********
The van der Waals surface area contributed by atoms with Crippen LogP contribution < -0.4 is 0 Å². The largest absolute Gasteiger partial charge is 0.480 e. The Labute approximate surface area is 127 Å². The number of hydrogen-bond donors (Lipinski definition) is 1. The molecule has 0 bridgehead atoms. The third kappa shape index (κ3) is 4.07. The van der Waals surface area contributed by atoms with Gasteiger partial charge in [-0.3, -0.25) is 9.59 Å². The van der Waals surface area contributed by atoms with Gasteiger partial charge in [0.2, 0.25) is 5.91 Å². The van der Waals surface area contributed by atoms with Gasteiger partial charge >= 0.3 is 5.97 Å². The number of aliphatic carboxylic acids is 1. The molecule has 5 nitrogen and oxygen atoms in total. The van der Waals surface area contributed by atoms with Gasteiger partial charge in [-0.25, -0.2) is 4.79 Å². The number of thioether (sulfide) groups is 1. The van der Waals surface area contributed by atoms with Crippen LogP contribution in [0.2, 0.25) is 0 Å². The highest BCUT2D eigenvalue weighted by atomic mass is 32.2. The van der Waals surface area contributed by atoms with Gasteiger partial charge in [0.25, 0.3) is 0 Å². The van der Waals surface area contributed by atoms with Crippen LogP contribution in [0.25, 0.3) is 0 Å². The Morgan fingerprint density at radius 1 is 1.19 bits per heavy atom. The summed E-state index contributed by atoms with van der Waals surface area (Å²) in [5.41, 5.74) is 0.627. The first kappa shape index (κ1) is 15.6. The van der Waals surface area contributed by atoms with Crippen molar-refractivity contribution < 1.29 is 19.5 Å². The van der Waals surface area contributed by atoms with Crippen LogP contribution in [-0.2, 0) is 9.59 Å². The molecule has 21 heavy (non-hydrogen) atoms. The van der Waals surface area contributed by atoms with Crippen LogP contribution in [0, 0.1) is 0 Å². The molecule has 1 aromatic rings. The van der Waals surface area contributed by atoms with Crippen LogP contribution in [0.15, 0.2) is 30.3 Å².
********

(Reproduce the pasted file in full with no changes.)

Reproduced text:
The van der Waals surface area contributed by atoms with Crippen LogP contribution < -0.4 is 0 Å². The largest absolute Gasteiger partial charge is 0.480 e. The Labute approximate surface area is 127 Å². The number of hydrogen-bond donors (Lipinski definition) is 1. The molecule has 0 bridgehead atoms. The third kappa shape index (κ3) is 4.07. The van der Waals surface area contributed by atoms with Gasteiger partial charge in [-0.3, -0.25) is 9.59 Å². The van der Waals surface area contributed by atoms with Gasteiger partial charge in [0.2, 0.25) is 5.91 Å². The van der Waals surface area contributed by atoms with Gasteiger partial charge >= 0.3 is 5.97 Å². The number of aliphatic carboxylic acids is 1. The molecule has 5 nitrogen and oxygen atoms in total. The van der Waals surface area contributed by atoms with Gasteiger partial charge in [-0.25, -0.2) is 4.79 Å². The number of thioether (sulfide) groups is 1. The van der Waals surface area contributed by atoms with Crippen LogP contribution in [0.2, 0.25) is 0 Å². The highest BCUT2D eigenvalue weighted by atomic mass is 32.2. The van der Waals surface area contributed by atoms with Gasteiger partial charge in [0.25, 0.3) is 0 Å². The van der Waals surface area contributed by atoms with Crippen LogP contribution in [0.25, 0.3) is 0 Å². The Morgan fingerprint density at radius 1 is 1.19 bits per heavy atom. The summed E-state index contributed by atoms with van der Waals surface area (Å²) in [5.41, 5.74) is 0.627. The first kappa shape index (κ1) is 15.6. The van der Waals surface area contributed by atoms with Crippen molar-refractivity contribution < 1.29 is 19.5 Å². The van der Waals surface area contributed by atoms with Crippen LogP contribution in [-0.2, 0) is 9.59 Å². The molecule has 21 heavy (non-hydrogen) atoms. The van der Waals surface area contributed by atoms with Crippen LogP contribution in [0, 0.1) is 0 Å². The molecule has 1 aromatic rings. The van der Waals surface area contributed by atoms with Crippen LogP contribution in [0.15, 0.2) is 30.3 Å².